A settler leader, speaking on the condition of anonymity, told The Times of Israel that the initial Yesha statement in opposition to the plan had been independently sent out of spite by the council’s leader, Jordan Valley Regional Council chairman David Elhayani, who was livid over Prime Minister Benjamin Netanyahu’s decision to take a meeting with Samaria Regional Council chairman Yossi Dagan in Washington.

Dagan had flown to DC on his own last week to monitor Netanyahu’s talks with US officials ahead of the Trump plan’s unveiling, and also to meet with Republican and Evangelical officials in order to lobby against the Palestinian state envisioned by the plan. Elhayani was also in Washington with several other Yesha member for the same reasons, but Dagan has long preferred to work independently, earning the frustration of his West Bank mayoral colleagues.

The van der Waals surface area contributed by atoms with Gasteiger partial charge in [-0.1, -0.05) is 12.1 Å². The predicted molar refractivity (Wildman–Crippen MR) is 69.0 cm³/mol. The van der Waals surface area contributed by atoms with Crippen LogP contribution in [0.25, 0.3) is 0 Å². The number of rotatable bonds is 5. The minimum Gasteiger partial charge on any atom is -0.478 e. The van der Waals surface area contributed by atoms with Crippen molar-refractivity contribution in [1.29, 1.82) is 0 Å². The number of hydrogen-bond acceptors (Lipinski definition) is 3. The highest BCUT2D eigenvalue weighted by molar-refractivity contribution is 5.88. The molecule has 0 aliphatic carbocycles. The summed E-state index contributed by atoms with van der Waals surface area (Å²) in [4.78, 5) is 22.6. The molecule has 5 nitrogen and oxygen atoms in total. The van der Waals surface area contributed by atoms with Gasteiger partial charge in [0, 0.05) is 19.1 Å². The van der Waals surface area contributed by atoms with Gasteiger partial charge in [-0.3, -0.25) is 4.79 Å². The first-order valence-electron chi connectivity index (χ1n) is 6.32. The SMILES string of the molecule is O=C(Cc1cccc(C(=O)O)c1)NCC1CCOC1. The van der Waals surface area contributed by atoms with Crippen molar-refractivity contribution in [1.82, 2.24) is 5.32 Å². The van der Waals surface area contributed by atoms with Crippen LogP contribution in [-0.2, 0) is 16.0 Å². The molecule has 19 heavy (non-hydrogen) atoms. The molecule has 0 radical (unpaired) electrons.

In an apparent recognition that it had overstepped in its initial statement, coming out wholly against the Trump plan when their ally, Netanyahu was supporting it and before its members had met to debate the matter, the Yesha Council said after the US proposal was released that it would study the plan and come out with a decision at a later date.

Yesha members met on Saturday night and were briefed by those who met with US and Israeli officials while in DC for the unveiling. The group then issued a statement saying it would continue supporting immediate annexation of all settlements as well as the Jordan Valley while strongly opposing the establishment of a Palestinian state.